But, if you really want to go the ED route instead of getting a smaller, perhaps cheaper, and in most ways more powerful PDA system, here's my old advice.

There are two critical features for non-Japanese.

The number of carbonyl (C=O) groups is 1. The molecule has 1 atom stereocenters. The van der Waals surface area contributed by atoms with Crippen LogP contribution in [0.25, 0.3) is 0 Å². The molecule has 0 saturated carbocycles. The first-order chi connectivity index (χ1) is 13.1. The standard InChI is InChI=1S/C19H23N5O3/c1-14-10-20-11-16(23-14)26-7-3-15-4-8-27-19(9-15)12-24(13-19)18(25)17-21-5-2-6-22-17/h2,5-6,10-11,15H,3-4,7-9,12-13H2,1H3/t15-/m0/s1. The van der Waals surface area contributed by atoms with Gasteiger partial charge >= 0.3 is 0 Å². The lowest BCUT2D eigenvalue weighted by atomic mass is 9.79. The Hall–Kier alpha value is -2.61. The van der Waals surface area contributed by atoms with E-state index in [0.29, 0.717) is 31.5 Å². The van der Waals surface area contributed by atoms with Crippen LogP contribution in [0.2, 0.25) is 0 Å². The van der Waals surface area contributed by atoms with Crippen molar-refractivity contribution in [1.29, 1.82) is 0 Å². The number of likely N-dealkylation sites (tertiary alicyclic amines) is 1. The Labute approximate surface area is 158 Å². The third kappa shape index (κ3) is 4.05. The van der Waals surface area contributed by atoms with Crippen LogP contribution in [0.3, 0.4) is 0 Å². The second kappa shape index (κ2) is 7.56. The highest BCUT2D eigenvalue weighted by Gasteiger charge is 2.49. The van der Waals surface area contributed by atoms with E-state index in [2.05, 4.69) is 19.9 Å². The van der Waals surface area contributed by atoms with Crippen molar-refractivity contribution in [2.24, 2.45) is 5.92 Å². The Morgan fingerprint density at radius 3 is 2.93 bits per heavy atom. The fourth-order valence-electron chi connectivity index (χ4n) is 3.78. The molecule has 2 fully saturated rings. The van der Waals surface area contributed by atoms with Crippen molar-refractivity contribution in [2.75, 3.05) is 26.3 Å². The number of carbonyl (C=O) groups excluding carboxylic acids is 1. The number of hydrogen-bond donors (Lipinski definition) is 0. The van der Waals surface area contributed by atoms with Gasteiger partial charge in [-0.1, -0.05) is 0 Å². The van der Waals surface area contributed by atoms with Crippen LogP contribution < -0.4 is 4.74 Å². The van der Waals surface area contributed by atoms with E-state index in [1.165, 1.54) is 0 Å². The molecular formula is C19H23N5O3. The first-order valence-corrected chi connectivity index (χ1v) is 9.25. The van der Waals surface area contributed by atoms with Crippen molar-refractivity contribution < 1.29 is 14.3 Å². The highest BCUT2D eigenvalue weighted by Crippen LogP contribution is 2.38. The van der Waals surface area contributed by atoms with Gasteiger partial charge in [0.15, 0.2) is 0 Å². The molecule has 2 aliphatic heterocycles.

1. Super Jump. Constantly under stress as a stranger in a strange land, you're preparing for a doctor's visit by memorizing a few key terms. You enter "gastric ulcer" in the English>Japanese dictionary and the result that pops up is 胃潰瘍. You want to learn how to pronounce it, and you want to see if it has any other meanings that might be confusing. Super Jump is the feature that lets you select an entire word and look it up in another of your ED's dictionaries. Thus you can quickly find how to pronounce it in the Japanese>Japanese dictionary and see the word's entire English definition in the Japanese>English dictionary (back-checking a word you've looked up sometimes turns up surprises--definitely something you should do). Regular jump, common on older machines, lets you look up only one Japanese character and even then only in the kanji dictionary. You have to hit another button to pull up a list words beginning with that kanji, and if the word is on that list, you can that select it and look it up in another dictionary. Notice I said "if"--most likely the word is NOT on the list and you can't find out more about it. When you look up the Japanese translation of an English word, the dictionary gives you the Japanese word--in Japanese. You enter "creep," hit the enter button, and the result is a screen full of kanji. It assumes you are fluent in Japanese and can read it easily--remember it was made for Japanese speakers who need help with English, not the other way around. To be useful for English speakers, a dictionary MUST provide a quick way to jump from a Japanese word in the results to that word's entry in the Japanese or Japanese-to-English dictionary so that you can see its pronunciation. Then you may want to jump to the word's entry in the Japanese to English dictionary to see exactly what it means in English ("move stealthily" or "scary pervert"--such distinctions can be important). That's usually called superjump. Before you buy, be sure your dictionary has it and that it can also jump from Japanese words (some models only let you jump from English, on the assumption that you, as an educated Japanese person, already know everything about Japanese). Regular jump is the ability to jump from one particular kanji to its entry in the kanji dictionary; if that's all your ED has it's a pain in the neck, because then you have to scroll through all the words containing that kanji to find the word you're looking for. Foreigners need superjump, which takes you right to the entry for the word you're looking for.